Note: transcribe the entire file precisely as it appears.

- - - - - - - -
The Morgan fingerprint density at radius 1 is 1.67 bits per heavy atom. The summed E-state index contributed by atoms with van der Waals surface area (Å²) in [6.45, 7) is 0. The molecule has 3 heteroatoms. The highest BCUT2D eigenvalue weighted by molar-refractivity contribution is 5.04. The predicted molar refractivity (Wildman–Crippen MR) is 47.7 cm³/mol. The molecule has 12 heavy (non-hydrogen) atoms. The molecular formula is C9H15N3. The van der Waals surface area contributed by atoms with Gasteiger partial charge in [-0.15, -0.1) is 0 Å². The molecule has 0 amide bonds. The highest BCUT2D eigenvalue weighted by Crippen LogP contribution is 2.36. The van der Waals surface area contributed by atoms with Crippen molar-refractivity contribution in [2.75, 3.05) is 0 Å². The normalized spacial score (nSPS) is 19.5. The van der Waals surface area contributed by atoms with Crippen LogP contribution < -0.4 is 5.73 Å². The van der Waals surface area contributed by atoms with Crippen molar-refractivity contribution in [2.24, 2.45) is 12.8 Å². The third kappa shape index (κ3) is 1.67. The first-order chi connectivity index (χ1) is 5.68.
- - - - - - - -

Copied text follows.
The Morgan fingerprint density at radius 1 is 1.67 bits per heavy atom. The summed E-state index contributed by atoms with van der Waals surface area (Å²) in [6.45, 7) is 0. The molecule has 3 heteroatoms. The highest BCUT2D eigenvalue weighted by molar-refractivity contribution is 5.04. The predicted molar refractivity (Wildman–Crippen MR) is 47.7 cm³/mol. The molecule has 12 heavy (non-hydrogen) atoms. The molecular formula is C9H15N3. The van der Waals surface area contributed by atoms with Gasteiger partial charge in [-0.15, -0.1) is 0 Å². The molecule has 0 amide bonds. The highest BCUT2D eigenvalue weighted by Crippen LogP contribution is 2.36. The van der Waals surface area contributed by atoms with Crippen molar-refractivity contribution in [2.75, 3.05) is 0 Å². The normalized spacial score (nSPS) is 19.5. The van der Waals surface area contributed by atoms with Crippen LogP contribution < -0.4 is 5.73 Å². The van der Waals surface area contributed by atoms with Crippen molar-refractivity contribution in [2.24, 2.45) is 12.8 Å². The third kappa shape index (κ3) is 1.67. The first-order chi connectivity index (χ1) is 5.68.